I will have to respond force on force just to save my own hide.

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                • #9
                  Originally posted by N. A. Corbier
                  All right, so we've established its "policy" that requires us do such things, yes? So, is this policy legal? Can we, as private persons employing other private persons, order others into danger? If not, why not?
                  Good question Nathan. While a blank statement of "if you take a man's money you ride for the brand" would say yes it is legal, I think it would be a correct statement to say that you can be ordered to respond to a danger situation. Whether or not you go into danger would be based upon the judgement of an officer in how to deal with the dangerous situation without becoming anything more than another victim.
                  "It is the mark of an educated mind to be able to entertain a thought without accepting it." -Aristotle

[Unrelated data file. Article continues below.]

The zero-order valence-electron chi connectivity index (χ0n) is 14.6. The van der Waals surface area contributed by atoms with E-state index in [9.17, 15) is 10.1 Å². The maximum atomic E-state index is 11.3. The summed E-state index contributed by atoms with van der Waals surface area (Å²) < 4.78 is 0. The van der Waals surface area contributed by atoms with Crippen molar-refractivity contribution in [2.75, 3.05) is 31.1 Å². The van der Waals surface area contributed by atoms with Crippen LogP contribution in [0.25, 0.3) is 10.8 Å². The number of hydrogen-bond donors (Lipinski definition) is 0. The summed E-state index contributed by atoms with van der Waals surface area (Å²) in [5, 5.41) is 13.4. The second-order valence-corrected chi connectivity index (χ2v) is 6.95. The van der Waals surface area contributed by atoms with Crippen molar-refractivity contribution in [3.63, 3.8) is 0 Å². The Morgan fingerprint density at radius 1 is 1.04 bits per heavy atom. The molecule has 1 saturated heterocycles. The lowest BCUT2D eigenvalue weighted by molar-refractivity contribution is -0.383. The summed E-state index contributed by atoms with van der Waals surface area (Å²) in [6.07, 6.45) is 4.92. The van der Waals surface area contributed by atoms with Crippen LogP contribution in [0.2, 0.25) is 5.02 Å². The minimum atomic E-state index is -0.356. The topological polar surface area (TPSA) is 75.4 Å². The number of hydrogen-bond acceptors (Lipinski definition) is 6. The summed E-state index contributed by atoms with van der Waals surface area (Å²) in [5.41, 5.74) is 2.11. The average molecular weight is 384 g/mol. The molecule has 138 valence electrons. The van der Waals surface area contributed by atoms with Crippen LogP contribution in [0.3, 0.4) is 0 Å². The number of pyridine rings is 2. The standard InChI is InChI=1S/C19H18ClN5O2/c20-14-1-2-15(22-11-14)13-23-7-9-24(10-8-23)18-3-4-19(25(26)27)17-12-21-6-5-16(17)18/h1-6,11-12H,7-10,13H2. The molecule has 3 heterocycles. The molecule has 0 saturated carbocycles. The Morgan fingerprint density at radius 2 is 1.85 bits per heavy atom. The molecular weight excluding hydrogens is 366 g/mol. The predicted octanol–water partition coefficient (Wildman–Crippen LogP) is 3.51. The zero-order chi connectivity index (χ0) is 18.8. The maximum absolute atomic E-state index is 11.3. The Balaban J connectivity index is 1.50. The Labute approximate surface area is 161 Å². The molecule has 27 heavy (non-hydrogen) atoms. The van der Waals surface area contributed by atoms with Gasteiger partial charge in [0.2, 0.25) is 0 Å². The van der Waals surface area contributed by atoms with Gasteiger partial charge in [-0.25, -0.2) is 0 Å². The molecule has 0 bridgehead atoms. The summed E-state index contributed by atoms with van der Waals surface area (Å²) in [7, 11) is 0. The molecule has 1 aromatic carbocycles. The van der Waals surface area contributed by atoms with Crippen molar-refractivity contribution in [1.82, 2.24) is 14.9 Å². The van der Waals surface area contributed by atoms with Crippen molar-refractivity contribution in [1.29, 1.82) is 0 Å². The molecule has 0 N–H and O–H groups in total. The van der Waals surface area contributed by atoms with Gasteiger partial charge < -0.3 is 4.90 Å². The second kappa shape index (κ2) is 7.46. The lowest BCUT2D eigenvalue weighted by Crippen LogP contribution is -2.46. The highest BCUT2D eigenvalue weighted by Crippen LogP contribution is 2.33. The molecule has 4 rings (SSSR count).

Comment


                  • #10
                    Originally posted by jimmyhat
                    Not one single Security professional in this forum will be able cut and paste state-code that requires the private person to endanger themselves in order to eliminate a clear and present threat. I believe that to be the jist of N.A.'s original question.

                    Company policy aside, no state would enact such an adventurous and proactive statute. The ACLU would have a conniption fit!

                    Now, just to be fair, try to find code/policy in any state that requires the same of sworn L/E (private, local, state or Federal). The result is the same. Time and time again case-law has proven (at least in the U.S.) that even the police have no obligation to place themselves in harms way to save the life of another. Arresting with probable cause is one issue, however no department policy will ever require that the Office be valorous in that act. That's why shiny medals and cool ribbons were invented. The obligation, or moral authority to move toward danger instead of running away from it comes down to pure intestinal fortitude, not code.